Democratic presidential hopeful Hillary Clinton remains the odds-on favorite over GOP rival Donald Trump. But the gap is narrowing after Friday’s bombshell announcement from the FBI that of Anthony Weiner, the estranged husband of Clinton aide Huma Abedin, may have gone through Clinton’s private email server.
Trump’s average in the four-way polling race is now the highest it has been all year. And that has caused Wall Street to shift its electoral outcome predictions in key markets.
Some quick background: Analysts up and down the Street have proclaimed Hillary the “status quo” choice that will, at least initially, be bullish for stocks.
Because she’s part of the establishment and is unlikely to throw out trade deals, slam the brakes on immigration (especially for high-skilled workers the tech sector relies on) and raise import tariffs like Trump very well could. (Specific sectors such as health care and energy, would likely be hit hard under Clinton, however.)
By this reasoning, we should expect stocks to rise and fall based on the Hillary’s polling lead.
Over the past week, some nervousness has appeared. The CBOE Volatility Index, known as Wall Street’s “fear gauge” because it measures the price of option protection against a market sell-off, has climbed for six consecutive sessions through Tuesday and is testing its September high near 17.
Stocks were being hammered in trading on Tuesday in the wake of the release of fresh polls showing the race between Trump and Clinton is now essentially tied, a remarkable turnaround over the past week. The Dow Jones Industrial Average slid below the 18,000 level and threatened a collapse to five-month lows. Small caps in the Russell 2000 index, down 1.5 percent Tuesday afternoon, have already returned to levels last seen in July (chart above).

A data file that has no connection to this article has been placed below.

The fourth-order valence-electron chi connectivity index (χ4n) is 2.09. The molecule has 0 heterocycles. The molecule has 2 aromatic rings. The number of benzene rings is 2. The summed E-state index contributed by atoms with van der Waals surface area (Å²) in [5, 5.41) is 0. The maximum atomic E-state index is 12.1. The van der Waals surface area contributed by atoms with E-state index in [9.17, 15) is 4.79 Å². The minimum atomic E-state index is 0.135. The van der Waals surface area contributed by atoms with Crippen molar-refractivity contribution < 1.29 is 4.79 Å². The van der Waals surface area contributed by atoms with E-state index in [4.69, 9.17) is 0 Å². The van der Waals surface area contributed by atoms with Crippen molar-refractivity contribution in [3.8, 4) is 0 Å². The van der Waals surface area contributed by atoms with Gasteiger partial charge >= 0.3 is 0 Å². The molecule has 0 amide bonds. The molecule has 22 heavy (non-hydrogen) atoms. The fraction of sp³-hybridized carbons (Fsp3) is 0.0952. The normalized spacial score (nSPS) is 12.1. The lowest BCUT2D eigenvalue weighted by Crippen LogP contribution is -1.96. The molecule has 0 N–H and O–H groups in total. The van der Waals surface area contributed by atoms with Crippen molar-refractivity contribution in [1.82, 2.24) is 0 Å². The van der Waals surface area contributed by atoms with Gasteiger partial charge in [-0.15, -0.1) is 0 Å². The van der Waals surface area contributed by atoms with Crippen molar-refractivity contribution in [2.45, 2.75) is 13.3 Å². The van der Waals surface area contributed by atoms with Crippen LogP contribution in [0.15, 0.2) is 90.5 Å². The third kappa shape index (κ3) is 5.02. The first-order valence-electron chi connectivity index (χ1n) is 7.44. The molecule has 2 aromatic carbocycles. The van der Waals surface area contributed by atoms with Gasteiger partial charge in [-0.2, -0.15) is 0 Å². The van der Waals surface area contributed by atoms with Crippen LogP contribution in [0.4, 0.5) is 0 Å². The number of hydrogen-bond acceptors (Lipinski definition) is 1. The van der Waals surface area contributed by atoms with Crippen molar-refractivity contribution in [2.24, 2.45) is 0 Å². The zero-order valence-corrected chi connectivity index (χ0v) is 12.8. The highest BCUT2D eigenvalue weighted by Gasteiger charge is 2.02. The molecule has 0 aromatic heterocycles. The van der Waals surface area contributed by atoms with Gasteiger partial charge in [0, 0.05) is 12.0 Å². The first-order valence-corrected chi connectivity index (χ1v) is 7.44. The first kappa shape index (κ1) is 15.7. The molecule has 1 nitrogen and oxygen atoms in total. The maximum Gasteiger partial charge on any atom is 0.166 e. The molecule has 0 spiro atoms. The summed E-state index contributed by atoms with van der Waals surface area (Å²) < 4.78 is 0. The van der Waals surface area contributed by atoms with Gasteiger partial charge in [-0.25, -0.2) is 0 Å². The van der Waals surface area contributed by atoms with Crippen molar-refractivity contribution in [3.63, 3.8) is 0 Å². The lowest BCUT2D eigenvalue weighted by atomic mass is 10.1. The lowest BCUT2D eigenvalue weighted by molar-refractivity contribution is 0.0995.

Some wag-the-dog dynamic is at play, as well, with studies showing that the weaker the stock market’s performance going into Election Day, the stronger the performance of the nonincumbent party’s candidate. So the fact the NYSE Composite Index has fallen nearly 5 percent since early September could bolster Trump’s chances.
Other asset classes aren’t moving yet. Throughout October, gold has cautiously climbed along its 200-day moving average, a measure of long-term trend strength, in a possible positive sign for Trump. The U.S. dollar has surged, likely more on firm odds of a December interest rate hike from the Federal Reserve rather than any prediction in the Hillary vs. Donald contest. And emerging market stocks, including Mexican shares, have been quiet for the last three months.
With just one week to go until Americans who haven’t voted yet go to the polls and all the votes are counted, markets overall are echoing the pollsters: Trump is trailing -- but the race is tightening in the home stretch.